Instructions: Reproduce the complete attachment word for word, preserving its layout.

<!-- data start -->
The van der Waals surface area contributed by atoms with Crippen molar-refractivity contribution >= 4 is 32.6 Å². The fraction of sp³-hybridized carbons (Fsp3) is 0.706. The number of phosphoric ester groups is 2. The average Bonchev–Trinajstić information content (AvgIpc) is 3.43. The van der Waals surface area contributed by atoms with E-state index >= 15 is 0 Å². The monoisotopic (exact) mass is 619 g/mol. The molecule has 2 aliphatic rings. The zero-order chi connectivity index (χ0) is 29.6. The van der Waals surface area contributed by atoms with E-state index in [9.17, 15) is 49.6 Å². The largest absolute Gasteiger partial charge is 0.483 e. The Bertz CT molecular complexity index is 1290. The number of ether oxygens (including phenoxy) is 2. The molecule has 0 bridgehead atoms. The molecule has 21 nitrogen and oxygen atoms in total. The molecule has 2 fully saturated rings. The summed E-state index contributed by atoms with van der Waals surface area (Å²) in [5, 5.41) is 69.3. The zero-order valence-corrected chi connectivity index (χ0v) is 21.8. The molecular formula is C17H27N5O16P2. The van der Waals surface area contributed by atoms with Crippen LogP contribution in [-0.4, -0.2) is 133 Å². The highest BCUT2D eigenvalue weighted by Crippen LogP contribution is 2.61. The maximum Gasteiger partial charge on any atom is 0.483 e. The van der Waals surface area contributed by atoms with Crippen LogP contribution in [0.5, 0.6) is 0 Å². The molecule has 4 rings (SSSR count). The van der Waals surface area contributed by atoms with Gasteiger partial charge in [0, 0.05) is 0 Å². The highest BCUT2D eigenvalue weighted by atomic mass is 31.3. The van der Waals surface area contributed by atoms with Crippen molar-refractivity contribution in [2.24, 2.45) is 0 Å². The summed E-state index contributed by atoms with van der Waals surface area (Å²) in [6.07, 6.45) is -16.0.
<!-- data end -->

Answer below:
The van der Waals surface area contributed by atoms with Crippen molar-refractivity contribution >= 4 is 32.6 Å². The fraction of sp³-hybridized carbons (Fsp3) is 0.706. The number of phosphoric ester groups is 2. The average Bonchev–Trinajstić information content (AvgIpc) is 3.43. The van der Waals surface area contributed by atoms with E-state index >= 15 is 0 Å². The monoisotopic (exact) mass is 619 g/mol. The molecule has 2 aliphatic rings. The zero-order chi connectivity index (χ0) is 29.6. The van der Waals surface area contributed by atoms with E-state index in [9.17, 15) is 49.6 Å². The largest absolute Gasteiger partial charge is 0.483 e. The Bertz CT molecular complexity index is 1290. The number of ether oxygens (including phenoxy) is 2. The molecule has 0 bridgehead atoms. The molecule has 21 nitrogen and oxygen atoms in total. The molecule has 2 fully saturated rings. The summed E-state index contributed by atoms with van der Waals surface area (Å²) in [5, 5.41) is 69.3. The zero-order valence-corrected chi connectivity index (χ0v) is 21.8. The molecular formula is C17H27N5O16P2. The van der Waals surface area contributed by atoms with Crippen LogP contribution in [-0.4, -0.2) is 133 Å². The highest BCUT2D eigenvalue weighted by Crippen LogP contribution is 2.61. The maximum Gasteiger partial charge on any atom is 0.483 e. The van der Waals surface area contributed by atoms with Crippen LogP contribution in [0.5, 0.6) is 0 Å². The molecule has 4 rings (SSSR count). The van der Waals surface area contributed by atoms with Gasteiger partial charge in [0, 0.05) is 0 Å². The highest BCUT2D eigenvalue weighted by atomic mass is 31.3. The van der Waals surface area contributed by atoms with Crippen molar-refractivity contribution in [2.24, 2.45) is 0 Å². The summed E-state index contributed by atoms with van der Waals surface area (Å²) in [6.07, 6.45) is -16.0.